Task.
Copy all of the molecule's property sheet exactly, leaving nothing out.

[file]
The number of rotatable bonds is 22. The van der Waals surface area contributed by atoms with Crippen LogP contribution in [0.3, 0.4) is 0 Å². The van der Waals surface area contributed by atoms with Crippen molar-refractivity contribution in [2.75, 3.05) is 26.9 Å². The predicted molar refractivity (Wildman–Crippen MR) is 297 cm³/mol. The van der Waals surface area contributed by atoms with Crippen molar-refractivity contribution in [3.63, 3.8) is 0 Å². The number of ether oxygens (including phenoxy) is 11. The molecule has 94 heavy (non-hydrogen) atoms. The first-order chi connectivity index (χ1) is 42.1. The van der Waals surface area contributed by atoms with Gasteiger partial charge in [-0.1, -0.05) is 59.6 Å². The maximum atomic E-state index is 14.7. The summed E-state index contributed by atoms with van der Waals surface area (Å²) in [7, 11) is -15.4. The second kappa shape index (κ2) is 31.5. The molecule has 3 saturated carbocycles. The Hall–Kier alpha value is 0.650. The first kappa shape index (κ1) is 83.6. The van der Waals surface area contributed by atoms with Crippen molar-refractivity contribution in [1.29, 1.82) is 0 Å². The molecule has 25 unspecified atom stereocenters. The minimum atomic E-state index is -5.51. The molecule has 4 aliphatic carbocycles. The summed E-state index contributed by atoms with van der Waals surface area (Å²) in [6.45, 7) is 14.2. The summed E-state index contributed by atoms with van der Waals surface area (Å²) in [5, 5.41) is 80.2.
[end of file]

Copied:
The number of rotatable bonds is 22. The van der Waals surface area contributed by atoms with Crippen LogP contribution in [0.3, 0.4) is 0 Å². The van der Waals surface area contributed by atoms with Crippen molar-refractivity contribution in [2.75, 3.05) is 26.9 Å². The predicted molar refractivity (Wildman–Crippen MR) is 297 cm³/mol. The van der Waals surface area contributed by atoms with Crippen molar-refractivity contribution in [3.63, 3.8) is 0 Å². The number of ether oxygens (including phenoxy) is 11. The molecule has 94 heavy (non-hydrogen) atoms. The first-order chi connectivity index (χ1) is 42.1. The van der Waals surface area contributed by atoms with Gasteiger partial charge in [-0.1, -0.05) is 59.6 Å². The maximum atomic E-state index is 14.7. The summed E-state index contributed by atoms with van der Waals surface area (Å²) in [7, 11) is -15.4. The second kappa shape index (κ2) is 31.5. The molecule has 3 saturated carbocycles. The Hall–Kier alpha value is 0.650. The first kappa shape index (κ1) is 83.6. The van der Waals surface area contributed by atoms with Crippen molar-refractivity contribution in [1.29, 1.82) is 0 Å². The molecule has 25 unspecified atom stereocenters. The minimum atomic E-state index is -5.51. The molecule has 4 aliphatic carbocycles. The summed E-state index contributed by atoms with van der Waals surface area (Å²) in [6.45, 7) is 14.2. The summed E-state index contributed by atoms with van der Waals surface area (Å²) in [5, 5.41) is 80.2.